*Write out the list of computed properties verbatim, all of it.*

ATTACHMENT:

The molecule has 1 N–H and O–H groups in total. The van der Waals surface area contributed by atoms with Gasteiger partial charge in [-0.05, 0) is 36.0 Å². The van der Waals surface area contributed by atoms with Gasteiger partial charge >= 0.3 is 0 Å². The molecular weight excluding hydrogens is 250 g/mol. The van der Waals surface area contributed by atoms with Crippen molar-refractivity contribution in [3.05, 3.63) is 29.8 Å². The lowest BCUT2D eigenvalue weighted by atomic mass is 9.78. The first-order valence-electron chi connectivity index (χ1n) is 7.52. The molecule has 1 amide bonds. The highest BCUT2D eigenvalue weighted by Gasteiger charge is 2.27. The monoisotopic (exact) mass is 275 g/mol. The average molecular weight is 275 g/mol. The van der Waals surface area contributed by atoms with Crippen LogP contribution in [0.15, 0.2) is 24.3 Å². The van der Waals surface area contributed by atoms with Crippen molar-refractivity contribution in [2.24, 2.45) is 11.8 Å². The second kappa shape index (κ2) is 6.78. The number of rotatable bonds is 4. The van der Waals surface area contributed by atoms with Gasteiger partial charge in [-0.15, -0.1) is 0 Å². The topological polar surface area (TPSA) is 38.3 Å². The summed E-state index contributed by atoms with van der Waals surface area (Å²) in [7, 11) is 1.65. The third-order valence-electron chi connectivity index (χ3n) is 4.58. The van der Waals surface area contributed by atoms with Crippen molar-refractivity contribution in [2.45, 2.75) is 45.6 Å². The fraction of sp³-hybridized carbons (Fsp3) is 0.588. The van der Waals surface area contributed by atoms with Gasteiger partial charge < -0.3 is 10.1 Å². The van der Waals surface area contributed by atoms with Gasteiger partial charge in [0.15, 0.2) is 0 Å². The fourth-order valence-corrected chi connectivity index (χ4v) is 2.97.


The molecule has 1 N–H and O–H groups in total. The van der Waals surface area contributed by atoms with Gasteiger partial charge in [-0.05, 0) is 36.0 Å². The van der Waals surface area contributed by atoms with Gasteiger partial charge >= 0.3 is 0 Å². The molecular weight excluding hydrogens is 250 g/mol. The van der Waals surface area contributed by atoms with Crippen molar-refractivity contribution in [3.05, 3.63) is 29.8 Å². The lowest BCUT2D eigenvalue weighted by atomic mass is 9.78. The first-order valence-electron chi connectivity index (χ1n) is 7.52. The molecule has 1 amide bonds. The highest BCUT2D eigenvalue weighted by Gasteiger charge is 2.27. The monoisotopic (exact) mass is 275 g/mol. The average molecular weight is 275 g/mol. The van der Waals surface area contributed by atoms with Crippen LogP contribution in [0.15, 0.2) is 24.3 Å². The van der Waals surface area contributed by atoms with Crippen molar-refractivity contribution in [2.24, 2.45) is 11.8 Å². The second kappa shape index (κ2) is 6.78. The number of rotatable bonds is 4. The van der Waals surface area contributed by atoms with Gasteiger partial charge in [-0.15, -0.1) is 0 Å². The topological polar surface area (TPSA) is 38.3 Å². The summed E-state index contributed by atoms with van der Waals surface area (Å²) in [7, 11) is 1.65. The third-order valence-electron chi connectivity index (χ3n) is 4.58. The van der Waals surface area contributed by atoms with Crippen molar-refractivity contribution in [2.45, 2.75) is 45.6 Å². The fraction of sp³-hybridized carbons (Fsp3) is 0.588. The van der Waals surface area contributed by atoms with Gasteiger partial charge < -0.3 is 10.1 Å². The van der Waals surface area contributed by atoms with Gasteiger partial charge in [0.15, 0.2) is 0 Å². The fourth-order valence-corrected chi connectivity index (χ4v) is 2.97.